FDA Surveillance Project

Optimizing Medical Device Post-Market Surveillance for Public Value


The surveillance of medical devices is intended to provide critical information to all relevant stakeholders about device safety, long-term product performance, and effectiveness in improving patient outcomes. However, we are far from this ideal system. Instead, we rely largely upon voluntary reporting systems from providers, health care facility networks, industry, and claims-based or other health care practice databases to characterize risks and benefits of devices in the post-approval environment. There are many shortcomings of these current surveillance systems, and there are no common methods to define the safety signals or the underlying relationships between device, or machine, failure and clinical events. Moreover, single registry efforts are inefficient and not scalable. Electronic health record or claims-based systems currently do not contain the detail needed for longitudinal device evaluation and patient follow-up with outcome assessment.

The prospective registry format, with attention to epidemiological study principles of cohort assembly, data collection, and appropriate analysis and inference, has the potential to remedy some of the problems facing medical device surveillance in the United States. A prospective registry network, leveraging data collection and analysis processes capable of monitoring several devices across health care facilities, may be the most effective and efficient surveillance model given our current level of system integration. For such a registry surveillance network model to achieve its promise of accurate, timely and useful dissemination of product performance to the public, many critical issues need to be addressed. To ensure the best research methods, objective data collection, prioritization of which devices to survey under resource constraints, as well as generation of the credibility and trustworthiness to ensure that no single entity is setting standards alone, we need a collaborative surveillance registry network, forging a partnership between industry, academic institutions, patient groups, government agencies, and other stakeholders to overcome surveillance system challenges.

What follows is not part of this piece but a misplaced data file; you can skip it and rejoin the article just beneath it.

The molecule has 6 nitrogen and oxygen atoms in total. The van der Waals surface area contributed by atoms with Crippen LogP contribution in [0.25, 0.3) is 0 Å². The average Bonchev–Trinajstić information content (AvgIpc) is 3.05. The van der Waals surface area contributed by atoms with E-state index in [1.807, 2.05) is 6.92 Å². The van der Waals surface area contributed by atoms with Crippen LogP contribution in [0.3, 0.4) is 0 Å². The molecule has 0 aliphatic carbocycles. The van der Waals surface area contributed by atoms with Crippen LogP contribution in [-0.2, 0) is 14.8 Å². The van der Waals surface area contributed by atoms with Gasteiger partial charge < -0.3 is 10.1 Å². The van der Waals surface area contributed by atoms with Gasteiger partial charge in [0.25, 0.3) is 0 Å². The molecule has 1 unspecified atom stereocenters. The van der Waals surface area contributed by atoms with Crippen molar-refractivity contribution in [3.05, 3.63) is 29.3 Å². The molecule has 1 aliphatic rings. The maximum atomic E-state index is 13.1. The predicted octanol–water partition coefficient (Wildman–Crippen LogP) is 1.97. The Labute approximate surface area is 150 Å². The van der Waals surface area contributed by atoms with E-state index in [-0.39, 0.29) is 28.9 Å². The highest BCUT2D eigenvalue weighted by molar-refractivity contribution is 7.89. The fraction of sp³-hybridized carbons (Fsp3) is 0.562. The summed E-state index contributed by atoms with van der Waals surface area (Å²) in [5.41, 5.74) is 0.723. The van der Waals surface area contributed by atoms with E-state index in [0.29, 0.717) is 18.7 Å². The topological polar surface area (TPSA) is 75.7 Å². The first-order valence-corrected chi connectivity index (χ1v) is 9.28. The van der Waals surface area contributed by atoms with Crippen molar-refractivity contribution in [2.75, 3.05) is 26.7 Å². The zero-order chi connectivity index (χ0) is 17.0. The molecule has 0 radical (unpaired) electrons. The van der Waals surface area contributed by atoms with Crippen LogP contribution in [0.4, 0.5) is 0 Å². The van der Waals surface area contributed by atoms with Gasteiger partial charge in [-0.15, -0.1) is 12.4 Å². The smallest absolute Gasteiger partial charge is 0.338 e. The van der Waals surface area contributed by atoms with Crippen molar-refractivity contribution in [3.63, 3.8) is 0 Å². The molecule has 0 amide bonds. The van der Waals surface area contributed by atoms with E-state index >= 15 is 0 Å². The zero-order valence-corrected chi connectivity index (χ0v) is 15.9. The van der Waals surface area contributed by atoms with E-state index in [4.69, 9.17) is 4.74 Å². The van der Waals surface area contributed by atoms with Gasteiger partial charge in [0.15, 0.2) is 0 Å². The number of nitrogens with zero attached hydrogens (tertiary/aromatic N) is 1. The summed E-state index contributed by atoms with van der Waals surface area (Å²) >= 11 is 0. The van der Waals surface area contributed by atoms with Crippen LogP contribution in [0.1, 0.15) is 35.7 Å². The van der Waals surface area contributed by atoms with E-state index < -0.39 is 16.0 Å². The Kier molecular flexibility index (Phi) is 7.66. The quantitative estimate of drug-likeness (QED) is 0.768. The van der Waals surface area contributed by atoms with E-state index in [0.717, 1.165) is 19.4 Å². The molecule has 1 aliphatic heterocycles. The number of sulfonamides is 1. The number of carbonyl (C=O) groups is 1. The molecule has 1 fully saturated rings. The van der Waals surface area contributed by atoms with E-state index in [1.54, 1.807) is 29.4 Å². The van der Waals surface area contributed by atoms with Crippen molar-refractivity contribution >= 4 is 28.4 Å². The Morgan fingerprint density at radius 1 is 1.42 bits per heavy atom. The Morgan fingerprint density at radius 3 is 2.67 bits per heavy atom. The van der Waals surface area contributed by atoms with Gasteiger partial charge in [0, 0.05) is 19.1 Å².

Aims of the Surveillance Project

Yale University, in partnership with Medtronic, Inc., has been selected to receive a five-year cooperative agreement from the U.S. Food and Drug Administration (FDA). The focus of this collaborative is to develop methods and facilitate best practices for medical device surveillance. The cooperative agreement is designed to address the following specific aims:

  • Produce a generalizable surveillance framework, policies, and procedures to guide collaboration among private industry, regulators, and academic partners.
  • Develop strategies to promote transparency and maintain integrity through sharing of device, clinical and quality data among clinical investigators and other stakeholders.
  • Develop novel research methodological approaches to data collection (including device follow-up and Unique Device Identification (UDI) compliance), signal detection, and data analysis that address the current deficiencies that undermine existing medical device surveillance systems.
  • Seek efficiencies in the application of the new systems so that they can be pursued as inexpensively as possible.
  • Interact with the Medtronic Post Approval Network (PAN) Advisory Board, investigators and Medtronic business units to explore collaboration models and stakeholder concerns, both within PAN and external to PAN, and test collaboration processes, acceptance, and willingness to develop a stakeholder-based system of medical device surveillance.